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/en/utdanning/statistikker/utfolk/aar
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More youngsters attend short courses
statistikk
2006-06-23T10:00:00.000Z
Education
en
utfolk, Folk high schools (discontinued), participants, cohorts, main subjects (for example languages, services, social studies), foreign nationalsAdult education, Education
false

Folk high schools (discontinued)2005

SSB publishes figures for long courses in Folke high Schools in the statistics Upper secondary education

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More youngsters attend short courses

The number of participants in short courses at Norwegian folk high schools aged 19 years or younger increased by 40 per cent last year. This age group account for 11 per cent of all participants. One out of to participants are 50 years old or more. 63 per cent of the people attending short courses are women.

There were 20 800 people attending short courses at folk high schools in 2005. This is a slight increase compared with 2004. Participants aged 19 years or younger increased from roughly 1 620 in 2004 to 2 270 in 2005, representing an increase of 40 per cent. In the age group 30-39 years old the number of participants fell by 16 per cent. As in previous years, majority of participants are 50 years old or above. 64 per cent of the participants in this age group are women, and they represents one third of the total number of people attending short courses.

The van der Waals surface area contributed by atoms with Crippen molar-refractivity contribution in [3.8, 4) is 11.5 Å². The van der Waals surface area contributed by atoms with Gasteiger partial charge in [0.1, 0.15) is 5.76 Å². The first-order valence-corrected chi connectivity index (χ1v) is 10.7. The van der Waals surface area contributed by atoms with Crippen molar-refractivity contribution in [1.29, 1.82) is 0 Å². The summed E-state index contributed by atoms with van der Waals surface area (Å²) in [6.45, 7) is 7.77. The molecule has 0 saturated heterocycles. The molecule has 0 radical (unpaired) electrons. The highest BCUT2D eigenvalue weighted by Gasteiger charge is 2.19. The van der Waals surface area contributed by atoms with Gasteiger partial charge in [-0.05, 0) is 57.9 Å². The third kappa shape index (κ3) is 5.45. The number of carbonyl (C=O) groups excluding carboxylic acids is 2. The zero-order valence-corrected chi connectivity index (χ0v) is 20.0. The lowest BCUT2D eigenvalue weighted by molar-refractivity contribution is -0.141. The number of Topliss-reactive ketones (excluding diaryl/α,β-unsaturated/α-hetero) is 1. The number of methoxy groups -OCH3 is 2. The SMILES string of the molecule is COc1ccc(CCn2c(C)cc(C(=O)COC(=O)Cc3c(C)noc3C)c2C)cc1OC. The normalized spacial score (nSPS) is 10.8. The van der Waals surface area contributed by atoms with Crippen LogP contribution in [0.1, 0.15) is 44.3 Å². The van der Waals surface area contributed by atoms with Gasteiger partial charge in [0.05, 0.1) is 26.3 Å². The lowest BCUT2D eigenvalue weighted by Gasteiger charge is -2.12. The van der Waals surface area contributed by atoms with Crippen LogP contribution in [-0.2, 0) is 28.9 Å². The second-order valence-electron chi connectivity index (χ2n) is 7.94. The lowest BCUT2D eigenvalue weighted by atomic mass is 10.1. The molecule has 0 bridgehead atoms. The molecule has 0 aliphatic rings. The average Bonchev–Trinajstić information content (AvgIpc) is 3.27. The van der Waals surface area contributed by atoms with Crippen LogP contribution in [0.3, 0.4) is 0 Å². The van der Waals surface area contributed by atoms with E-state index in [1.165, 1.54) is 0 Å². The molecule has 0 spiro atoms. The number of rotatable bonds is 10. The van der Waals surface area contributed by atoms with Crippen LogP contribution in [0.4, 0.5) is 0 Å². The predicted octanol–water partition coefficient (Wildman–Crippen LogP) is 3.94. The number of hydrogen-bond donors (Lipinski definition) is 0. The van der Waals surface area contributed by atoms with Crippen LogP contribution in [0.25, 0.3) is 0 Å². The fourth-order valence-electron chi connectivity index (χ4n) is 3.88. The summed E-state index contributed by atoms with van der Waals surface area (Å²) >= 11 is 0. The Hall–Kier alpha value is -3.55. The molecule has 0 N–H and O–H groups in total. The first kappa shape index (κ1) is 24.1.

Participants at folk high schools, by age. 2004-2005

As in previous years, aesthetic subjects and handicraft are the most popular courses with respectively 8 050 and 4 230 participants. In the age group 19 years or younger most of the participants choose courses in organisation and management. Most of the participants in aesthetic subjects and handicraft are 50 years or older.

Fewer participants with a foreign citizenship

The number of people attending short courses with a foreign citizenship has dropped from 2 230 in 2004 to 1 630 in 2005, a decrease of 27 per cent. The two largest groups of people participating with foreign citizenship are Russian or German, with respectively 368 and 359 participants. The number of Russian participants is nearly reduced by 50 per cent, compared to 2004. Most of the foreign participants are woman.

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